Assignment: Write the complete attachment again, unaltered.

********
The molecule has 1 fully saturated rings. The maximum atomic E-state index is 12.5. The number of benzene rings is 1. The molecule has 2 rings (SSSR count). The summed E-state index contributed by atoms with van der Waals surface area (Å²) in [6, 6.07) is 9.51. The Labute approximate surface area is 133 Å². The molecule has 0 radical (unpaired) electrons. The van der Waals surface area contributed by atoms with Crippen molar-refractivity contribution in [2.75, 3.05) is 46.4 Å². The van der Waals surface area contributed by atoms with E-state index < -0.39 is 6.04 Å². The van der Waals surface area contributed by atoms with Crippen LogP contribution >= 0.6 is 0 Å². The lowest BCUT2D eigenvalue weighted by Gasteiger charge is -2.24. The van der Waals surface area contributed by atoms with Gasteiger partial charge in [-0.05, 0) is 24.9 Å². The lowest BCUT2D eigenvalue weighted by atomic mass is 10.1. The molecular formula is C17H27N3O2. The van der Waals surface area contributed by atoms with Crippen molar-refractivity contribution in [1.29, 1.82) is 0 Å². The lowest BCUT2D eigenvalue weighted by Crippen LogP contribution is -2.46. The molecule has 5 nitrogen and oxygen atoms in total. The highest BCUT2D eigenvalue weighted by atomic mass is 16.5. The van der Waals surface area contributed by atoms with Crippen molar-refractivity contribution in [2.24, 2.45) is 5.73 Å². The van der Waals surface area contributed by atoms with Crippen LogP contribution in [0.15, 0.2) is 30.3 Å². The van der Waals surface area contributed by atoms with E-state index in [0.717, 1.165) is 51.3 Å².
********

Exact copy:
The molecule has 1 fully saturated rings. The maximum atomic E-state index is 12.5. The number of benzene rings is 1. The molecule has 2 rings (SSSR count). The summed E-state index contributed by atoms with van der Waals surface area (Å²) in [6, 6.07) is 9.51. The Labute approximate surface area is 133 Å². The molecule has 0 radical (unpaired) electrons. The van der Waals surface area contributed by atoms with Crippen molar-refractivity contribution in [2.75, 3.05) is 46.4 Å². The van der Waals surface area contributed by atoms with E-state index < -0.39 is 6.04 Å². The van der Waals surface area contributed by atoms with Crippen LogP contribution >= 0.6 is 0 Å². The lowest BCUT2D eigenvalue weighted by Gasteiger charge is -2.24. The van der Waals surface area contributed by atoms with Gasteiger partial charge in [-0.05, 0) is 24.9 Å². The lowest BCUT2D eigenvalue weighted by atomic mass is 10.1. The molecular formula is C17H27N3O2. The van der Waals surface area contributed by atoms with Crippen molar-refractivity contribution in [1.29, 1.82) is 0 Å². The lowest BCUT2D eigenvalue weighted by Crippen LogP contribution is -2.46. The molecule has 5 nitrogen and oxygen atoms in total. The highest BCUT2D eigenvalue weighted by atomic mass is 16.5. The van der Waals surface area contributed by atoms with Crippen molar-refractivity contribution in [2.24, 2.45) is 5.73 Å². The van der Waals surface area contributed by atoms with Crippen LogP contribution in [0.15, 0.2) is 30.3 Å². The van der Waals surface area contributed by atoms with E-state index in [0.717, 1.165) is 51.3 Å².